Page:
When my husband and I married we failed to please either set of parents by sharing the tradition each upheld of marrying in the Catholic church. We chose instead the Religious Centre at Monash University where my husband had once studied.

1977-3

I’m all for receptions held at home. The personal touch. My oldest daughter married in her own home, my second daughter had the reception in her home of origin. Home can be wherever we want it to be, but it’s a place where the small children, and there were several at both weddings, can run amuck in relative safety.

Not one child fell into our pond, not one child fell while running, though there were a few brawls among our two grandsons, none of great import, not that I could see and both boys managed to hold onto the rings during the service for long enough that they could in time hand them over to their grandfather who became the ring bearer on the occasion as he had made the rings.

Two daughters married, as Mrs Bennet from Pride and Prejudice fame might say: two daughters married… ‘I shall go distracted’.

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6 Comments on Of weddings past and present

  1. Jim Murdoch
    April 26, 2016 at 11:04 pm (1 year ago)

    I wonder how many weddings I’ve been to. A few. My brother, twice. My sister, twice. Most of the actual weddings have been in registrar offices I’ll be honest. I’ve never understood the fuss some people make about weddings or how much they’re willing to spend. The first time I got married I wore one of my dad’s suits and it pleased the hell out of me that I was now the same size as him since I’d always appreciated his build. For a lot of the weddings I attended I ended up being the photographer so I had a job to do that kept me occupied and distracted and so I couldn’t get blootered and make a fool of myself; I always had the candid shots to try and capture. I’m glad all that’s done with. The pressure! Never once been to a reception at home; always some bowling club or something equally miserable.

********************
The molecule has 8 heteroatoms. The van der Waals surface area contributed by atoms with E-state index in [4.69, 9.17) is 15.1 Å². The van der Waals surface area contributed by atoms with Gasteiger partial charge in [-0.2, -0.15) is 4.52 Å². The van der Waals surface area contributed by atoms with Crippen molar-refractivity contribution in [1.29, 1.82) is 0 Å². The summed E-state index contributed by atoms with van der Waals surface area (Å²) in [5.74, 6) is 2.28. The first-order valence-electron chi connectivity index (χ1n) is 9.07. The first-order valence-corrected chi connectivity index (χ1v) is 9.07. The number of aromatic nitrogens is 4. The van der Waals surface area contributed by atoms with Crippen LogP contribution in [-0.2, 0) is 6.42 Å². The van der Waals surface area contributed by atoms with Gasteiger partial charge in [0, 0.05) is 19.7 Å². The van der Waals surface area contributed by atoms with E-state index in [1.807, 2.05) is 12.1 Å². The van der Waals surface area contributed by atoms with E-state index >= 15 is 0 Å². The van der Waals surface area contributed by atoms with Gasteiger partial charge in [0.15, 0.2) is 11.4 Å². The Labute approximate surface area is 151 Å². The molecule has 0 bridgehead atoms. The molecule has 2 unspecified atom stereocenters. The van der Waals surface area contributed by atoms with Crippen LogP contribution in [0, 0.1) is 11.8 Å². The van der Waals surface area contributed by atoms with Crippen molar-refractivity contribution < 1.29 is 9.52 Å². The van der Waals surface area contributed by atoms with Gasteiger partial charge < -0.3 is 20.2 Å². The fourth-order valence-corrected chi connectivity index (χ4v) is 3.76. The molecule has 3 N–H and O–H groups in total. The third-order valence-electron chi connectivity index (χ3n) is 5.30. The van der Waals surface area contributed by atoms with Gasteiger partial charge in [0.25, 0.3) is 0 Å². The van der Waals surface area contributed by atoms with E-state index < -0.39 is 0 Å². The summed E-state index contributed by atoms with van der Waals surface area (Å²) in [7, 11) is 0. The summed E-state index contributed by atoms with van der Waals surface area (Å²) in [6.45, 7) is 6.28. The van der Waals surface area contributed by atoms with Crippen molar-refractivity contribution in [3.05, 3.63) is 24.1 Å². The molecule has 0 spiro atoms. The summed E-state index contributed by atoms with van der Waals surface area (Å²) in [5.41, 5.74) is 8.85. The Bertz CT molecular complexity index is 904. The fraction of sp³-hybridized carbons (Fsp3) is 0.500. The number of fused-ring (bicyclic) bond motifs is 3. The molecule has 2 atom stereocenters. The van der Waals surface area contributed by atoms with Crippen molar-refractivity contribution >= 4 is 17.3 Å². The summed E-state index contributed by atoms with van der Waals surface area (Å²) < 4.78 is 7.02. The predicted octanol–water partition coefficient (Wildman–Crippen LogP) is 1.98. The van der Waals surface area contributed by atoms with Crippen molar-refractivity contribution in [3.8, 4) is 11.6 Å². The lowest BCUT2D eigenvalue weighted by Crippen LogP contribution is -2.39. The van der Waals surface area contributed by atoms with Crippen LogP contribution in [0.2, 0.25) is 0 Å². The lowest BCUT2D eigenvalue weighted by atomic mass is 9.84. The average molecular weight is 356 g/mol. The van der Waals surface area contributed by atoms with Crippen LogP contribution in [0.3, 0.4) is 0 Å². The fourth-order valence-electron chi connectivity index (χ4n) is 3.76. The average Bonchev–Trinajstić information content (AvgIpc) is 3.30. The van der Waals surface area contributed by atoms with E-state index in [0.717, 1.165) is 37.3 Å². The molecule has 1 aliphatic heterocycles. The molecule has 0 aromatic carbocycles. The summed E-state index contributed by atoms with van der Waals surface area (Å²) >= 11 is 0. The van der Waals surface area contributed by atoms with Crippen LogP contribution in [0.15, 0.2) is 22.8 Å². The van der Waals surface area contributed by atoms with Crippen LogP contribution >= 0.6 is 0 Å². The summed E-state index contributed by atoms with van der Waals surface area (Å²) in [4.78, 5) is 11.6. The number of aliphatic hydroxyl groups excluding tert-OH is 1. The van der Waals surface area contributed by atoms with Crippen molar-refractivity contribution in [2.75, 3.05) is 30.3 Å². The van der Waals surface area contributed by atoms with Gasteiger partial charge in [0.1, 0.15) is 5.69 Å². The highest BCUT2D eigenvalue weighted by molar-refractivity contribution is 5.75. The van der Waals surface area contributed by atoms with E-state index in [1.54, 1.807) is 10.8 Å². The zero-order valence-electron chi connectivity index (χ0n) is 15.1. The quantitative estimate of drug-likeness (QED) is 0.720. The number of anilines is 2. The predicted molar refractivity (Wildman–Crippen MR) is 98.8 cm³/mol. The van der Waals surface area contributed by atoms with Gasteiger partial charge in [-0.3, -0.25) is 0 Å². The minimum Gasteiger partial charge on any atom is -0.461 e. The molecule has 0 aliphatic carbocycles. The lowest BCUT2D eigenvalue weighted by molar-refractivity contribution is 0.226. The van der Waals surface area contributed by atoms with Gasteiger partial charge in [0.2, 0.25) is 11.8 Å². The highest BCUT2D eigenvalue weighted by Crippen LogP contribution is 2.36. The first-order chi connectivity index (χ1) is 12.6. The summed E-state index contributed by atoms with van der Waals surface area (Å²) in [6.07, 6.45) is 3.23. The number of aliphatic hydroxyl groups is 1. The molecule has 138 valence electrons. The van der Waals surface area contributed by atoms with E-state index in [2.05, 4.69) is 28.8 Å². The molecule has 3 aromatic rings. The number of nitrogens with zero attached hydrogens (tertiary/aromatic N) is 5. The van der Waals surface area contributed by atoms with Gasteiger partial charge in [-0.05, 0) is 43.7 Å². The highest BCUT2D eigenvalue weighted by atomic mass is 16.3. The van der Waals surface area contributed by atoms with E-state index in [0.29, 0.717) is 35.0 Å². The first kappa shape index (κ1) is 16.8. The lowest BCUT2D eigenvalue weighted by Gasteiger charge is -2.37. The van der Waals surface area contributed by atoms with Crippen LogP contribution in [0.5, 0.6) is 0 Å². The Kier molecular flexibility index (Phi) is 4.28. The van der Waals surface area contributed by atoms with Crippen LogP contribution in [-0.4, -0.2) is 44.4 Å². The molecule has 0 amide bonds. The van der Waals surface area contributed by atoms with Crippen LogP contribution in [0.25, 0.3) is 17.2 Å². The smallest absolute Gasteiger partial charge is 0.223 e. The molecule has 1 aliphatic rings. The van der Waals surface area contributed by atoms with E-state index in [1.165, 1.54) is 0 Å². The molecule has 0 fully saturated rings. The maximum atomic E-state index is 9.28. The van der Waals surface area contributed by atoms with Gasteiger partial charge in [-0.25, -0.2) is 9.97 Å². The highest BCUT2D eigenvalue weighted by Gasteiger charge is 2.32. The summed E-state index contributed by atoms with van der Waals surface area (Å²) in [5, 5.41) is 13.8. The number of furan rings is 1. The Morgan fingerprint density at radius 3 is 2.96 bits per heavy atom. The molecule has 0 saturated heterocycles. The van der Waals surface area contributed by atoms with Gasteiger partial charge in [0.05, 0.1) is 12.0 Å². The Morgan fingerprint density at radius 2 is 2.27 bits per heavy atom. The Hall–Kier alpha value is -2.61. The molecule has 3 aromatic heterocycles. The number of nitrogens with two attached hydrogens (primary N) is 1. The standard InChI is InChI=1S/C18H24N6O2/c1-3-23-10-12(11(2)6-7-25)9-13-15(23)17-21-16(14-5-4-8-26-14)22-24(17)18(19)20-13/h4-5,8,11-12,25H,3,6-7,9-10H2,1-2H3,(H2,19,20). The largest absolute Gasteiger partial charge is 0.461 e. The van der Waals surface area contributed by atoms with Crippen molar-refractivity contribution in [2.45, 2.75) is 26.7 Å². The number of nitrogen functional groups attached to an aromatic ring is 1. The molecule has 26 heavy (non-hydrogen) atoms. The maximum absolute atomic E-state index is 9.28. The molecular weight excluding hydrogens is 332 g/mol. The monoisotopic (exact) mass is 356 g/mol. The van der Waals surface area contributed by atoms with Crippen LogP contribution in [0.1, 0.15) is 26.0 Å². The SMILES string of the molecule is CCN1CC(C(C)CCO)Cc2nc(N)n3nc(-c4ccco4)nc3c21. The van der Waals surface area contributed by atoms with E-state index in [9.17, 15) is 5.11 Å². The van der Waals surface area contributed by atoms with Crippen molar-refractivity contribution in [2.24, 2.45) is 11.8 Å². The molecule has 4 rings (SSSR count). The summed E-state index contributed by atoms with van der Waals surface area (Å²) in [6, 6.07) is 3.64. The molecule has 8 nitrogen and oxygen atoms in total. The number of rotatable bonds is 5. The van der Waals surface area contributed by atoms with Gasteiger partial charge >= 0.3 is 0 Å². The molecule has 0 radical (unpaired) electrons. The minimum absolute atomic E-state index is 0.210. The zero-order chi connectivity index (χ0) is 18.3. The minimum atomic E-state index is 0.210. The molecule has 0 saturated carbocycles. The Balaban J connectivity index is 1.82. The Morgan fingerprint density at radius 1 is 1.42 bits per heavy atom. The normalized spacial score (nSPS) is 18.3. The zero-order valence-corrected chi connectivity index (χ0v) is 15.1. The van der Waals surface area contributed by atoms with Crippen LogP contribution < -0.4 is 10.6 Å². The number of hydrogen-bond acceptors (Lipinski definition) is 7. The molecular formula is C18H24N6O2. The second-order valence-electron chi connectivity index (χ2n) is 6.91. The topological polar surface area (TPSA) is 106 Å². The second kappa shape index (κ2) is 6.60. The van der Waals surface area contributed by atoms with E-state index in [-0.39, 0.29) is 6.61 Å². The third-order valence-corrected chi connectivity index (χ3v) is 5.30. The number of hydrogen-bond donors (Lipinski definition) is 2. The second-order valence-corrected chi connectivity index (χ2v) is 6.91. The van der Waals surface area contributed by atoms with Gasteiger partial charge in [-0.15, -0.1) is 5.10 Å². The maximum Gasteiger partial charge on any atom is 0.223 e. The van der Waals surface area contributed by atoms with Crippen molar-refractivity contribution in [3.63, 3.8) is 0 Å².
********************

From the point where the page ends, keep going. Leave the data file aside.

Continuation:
I don’t enjoy large social gatherings. They invariably involve drink and I don’t like being in the company of drunks. The last wedding reception Carrie and I went to was for one of my ex-trainee’s daughters. It was horrible. The music was so loud I asked her if she could have a word with the band—we couldn’t hear ourselves think and we certainly couldn’t carry on a conversation—and she did but I never heard from her after that; my guess is I somehow offended her but these things happen.